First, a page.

Financial literacy needs to be a staple of the American education system, U.S. Secretary of Education Arne Duncan said at Pensions & Investments' Investment Innovation and the Global Future of Retirement conference.
“When you look at the baby boomer generation moving toward retirement, when you look at a lack of savings, when you look at how insecure people are as they move toward retirement, as a nation, I worry tremendously about the financial viability of families,” Mr. Duncan said in a June 23 keynote speech at the Waldorf Astoria in New York.
He said seeing so many families without savings or a basic understanding about how to prepare for retirement has him worried about the future.
“The lack of preparation for retirement, the lack of savings, particularly among the black and Latino populations, is devastating,” Mr. Duncan said. “I'm a huge proponent of education as a tool to help move families out of poverty.”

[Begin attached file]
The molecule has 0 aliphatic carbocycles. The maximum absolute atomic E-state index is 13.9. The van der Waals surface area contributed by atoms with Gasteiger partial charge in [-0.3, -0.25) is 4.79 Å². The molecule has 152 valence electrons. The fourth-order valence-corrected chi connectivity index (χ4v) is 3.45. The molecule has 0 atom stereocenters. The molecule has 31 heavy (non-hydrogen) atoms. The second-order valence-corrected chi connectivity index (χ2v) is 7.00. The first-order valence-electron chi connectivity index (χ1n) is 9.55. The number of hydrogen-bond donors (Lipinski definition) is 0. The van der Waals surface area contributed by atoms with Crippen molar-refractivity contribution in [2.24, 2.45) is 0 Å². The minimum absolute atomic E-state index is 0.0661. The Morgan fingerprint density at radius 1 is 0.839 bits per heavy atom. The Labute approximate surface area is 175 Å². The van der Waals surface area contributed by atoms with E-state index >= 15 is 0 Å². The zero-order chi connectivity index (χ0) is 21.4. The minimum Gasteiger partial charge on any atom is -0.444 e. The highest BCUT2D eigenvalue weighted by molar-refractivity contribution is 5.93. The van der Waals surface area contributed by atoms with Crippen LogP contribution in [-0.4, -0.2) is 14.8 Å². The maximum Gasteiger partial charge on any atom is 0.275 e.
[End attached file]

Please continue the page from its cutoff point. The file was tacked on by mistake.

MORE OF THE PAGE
Although he was happy to see a number of states start financial literacy programs for high school students, Mr. Duncan likened financial literacy education to learning a foreign language in that it's something that should be taught as early as possible.
“If our young people aren't financially literate, we are part of the problem, not part of the solution. And as a nation, we have a huge problem.”
He also noted it's a topic that students find interesting.
“This is a great way to teach math. Kids care about money,” he said. “Rich, poor, black, white; it doesn't matter. This isn't an add-on or extra (to the curriculum); this is a really interesting way to engage students.”
This is part-and-parcel of what Mr. Duncan believes is the solution to raising graduation rates and lowering dropout statistics — making sure the curriculum is engaging and challenging, and not dumbing down the material.
“Many young people drop out of high school not because it's too hard, but because it's too easy. They're not challenged. So if we raise the bar, that'll help increase graduation rates,” said the education secretary.